A further threat to sustainability comes from the growing environmental impact of population and income growth. Let take the cases of Europe and Sub-Saharan Africa: while in the former region population will be almost stationary over the 2015-2050 period, in the latter the rate of growth will be approximately 2% per year. Let us make the hypothesis that per capita income will grow, in the two areas, at the respective rates of 2% (a very optimistic hypothesis for Europe) and 5% (a plausible pace for many economists). Since the physical impact of mankind on Earth is a function of the combination of population and economic affluence (or income or product), a simple multiplicative algorithm tells us that, over the next 35 years, such impact (assuming business as usual) would double in Europe and increase more than twelvefold in Sub-Saharan Africa. We all know that more technology may decouple economic growth from unsustainable patterns of production and consumption. In other words, with more technology it is possible to lower the content of energy and non-renewable materials of every additional unit produced or consumed. This may easily happen in Europe, where the dematerialization of consumption is possible (an additional dollar may be spent on buying an e-book, enjoying a concert, purchasing personal services), but much less so in Africa, where an additional dollar will be spent on buying gasoil for heating, cooking, and transportation; metal tools for work; food for nutrition; shoes for walking; and other basic commodities for which dematerialization is impossible or minimal.


         There are other areas of the world, beside Africa,  where fertility and the rate of growth are still too high, taking account also of the density, distribution patterns of settlement, conformation of the land and other environmental characteristics. Population growth is also a powerful factor in the process of global warming; a determinant of the pressure on fragile or pristine territories; a determinant of human intrusion into vital areas such as pluvial forests and inland water reserves. Let us, therefore, be explicit: population growth must remain a central issue in the debate on sustainability.               


6.2 Sustainability


The issue of population growth needs to be seen within the wider challenge of achieving a sustainability transition that enhances human wellbeing for all, whilst ensuring that the impacts of human activity remain within planetary boundaries. An early attempt to disaggregate different drivers of environmental impact was made in the ‘IPAT equation’ of Ehrlich and Holden (1971). This identity states that environmental impact (I) is the product of population (P), the level of affluence (A), usually measured by GDP per capita, and the level of technology (T), measured by the impact per unit of GDP, so that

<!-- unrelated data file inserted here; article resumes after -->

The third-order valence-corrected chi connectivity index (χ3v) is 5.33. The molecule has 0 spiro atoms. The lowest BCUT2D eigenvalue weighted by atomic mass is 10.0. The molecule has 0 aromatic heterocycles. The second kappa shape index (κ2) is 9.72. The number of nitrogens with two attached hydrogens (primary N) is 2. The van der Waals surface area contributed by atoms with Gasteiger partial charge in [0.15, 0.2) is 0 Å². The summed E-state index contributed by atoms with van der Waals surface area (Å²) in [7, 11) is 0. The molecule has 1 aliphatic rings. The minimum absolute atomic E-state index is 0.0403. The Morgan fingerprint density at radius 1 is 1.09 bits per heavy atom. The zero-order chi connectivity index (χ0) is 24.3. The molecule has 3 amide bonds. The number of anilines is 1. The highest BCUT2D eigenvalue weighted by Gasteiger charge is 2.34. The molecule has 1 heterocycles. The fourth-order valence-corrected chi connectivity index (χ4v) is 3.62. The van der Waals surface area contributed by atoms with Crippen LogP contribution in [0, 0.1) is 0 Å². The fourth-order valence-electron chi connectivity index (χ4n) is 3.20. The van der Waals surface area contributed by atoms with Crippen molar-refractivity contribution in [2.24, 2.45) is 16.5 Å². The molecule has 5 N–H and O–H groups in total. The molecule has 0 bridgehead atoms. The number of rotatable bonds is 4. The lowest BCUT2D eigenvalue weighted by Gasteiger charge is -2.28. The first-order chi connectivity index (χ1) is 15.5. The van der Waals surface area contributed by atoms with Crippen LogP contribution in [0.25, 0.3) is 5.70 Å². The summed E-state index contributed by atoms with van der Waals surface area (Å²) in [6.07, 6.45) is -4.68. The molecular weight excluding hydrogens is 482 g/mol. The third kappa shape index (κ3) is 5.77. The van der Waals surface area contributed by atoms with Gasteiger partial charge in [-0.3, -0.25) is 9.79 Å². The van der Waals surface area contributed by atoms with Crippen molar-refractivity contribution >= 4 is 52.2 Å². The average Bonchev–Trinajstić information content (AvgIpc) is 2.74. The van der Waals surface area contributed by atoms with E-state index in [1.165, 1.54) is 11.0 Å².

I = P x A x T.


So, for example, CO2 emissions are the product of population, GDP per capita and CO2 emissions per unit of GDP. Though these factors are not independent, decomposing impacts in this way highlights the relative contribution of the different drivers. For global environmental impacts such as CO2 emissions, though technological improvements and changes within socio-technical systems have led to reductions in T, i.e. lower impacts per unit of economic activity, this has been more than offset by growth in P and A, population and GDP per capita.


         In the 1970s, debates on sustainable development tended to focus on the challenges associated with population growth. Whilst population is often not headlined for political sensitivity reasons, the measures highlighted above that will lead to reductions in fertility in developing countries, including reducing child and maternal mortality, access to pre-primary and primary education for all, and universal access to sexual and reproductive health and reproductive rights, are enshrined in the 2015 Sustainable Development Goals for 2030. In recent years, debates on sustainable development have increasingly centred on the question of the compatibility or otherwise of current levels of affluence and consumption with need to reduce environment impacts so as to remain within planetary boundaries, including those relating to climate change, biodiversity loss and nutrient cycling (Steffen et al. 2015). Two broad approaches have been proposed.


         The more radical view argues that the previous positive relation between levels of GDP and measures of human wellbeing has broken down since the 1970s, so that continuing high rates of economic growth are no longer delivering improvements in human wellbeing in richer countries, even when these growth rates can be achieved. Combined with the need to reduce environmental impacts to within planetary boundaries, those who take this view argue that richer countries should pursue a strategy of ‘prosperity without growth’ (Jackson 2009). Whilst this position is sometimes caricatured as proposing a zero level of GDP growth, more thoughtful proponents of this view argue that only a radical reconfiguration of current economic systems would be able to reconcile human wellbeing and environmental goals.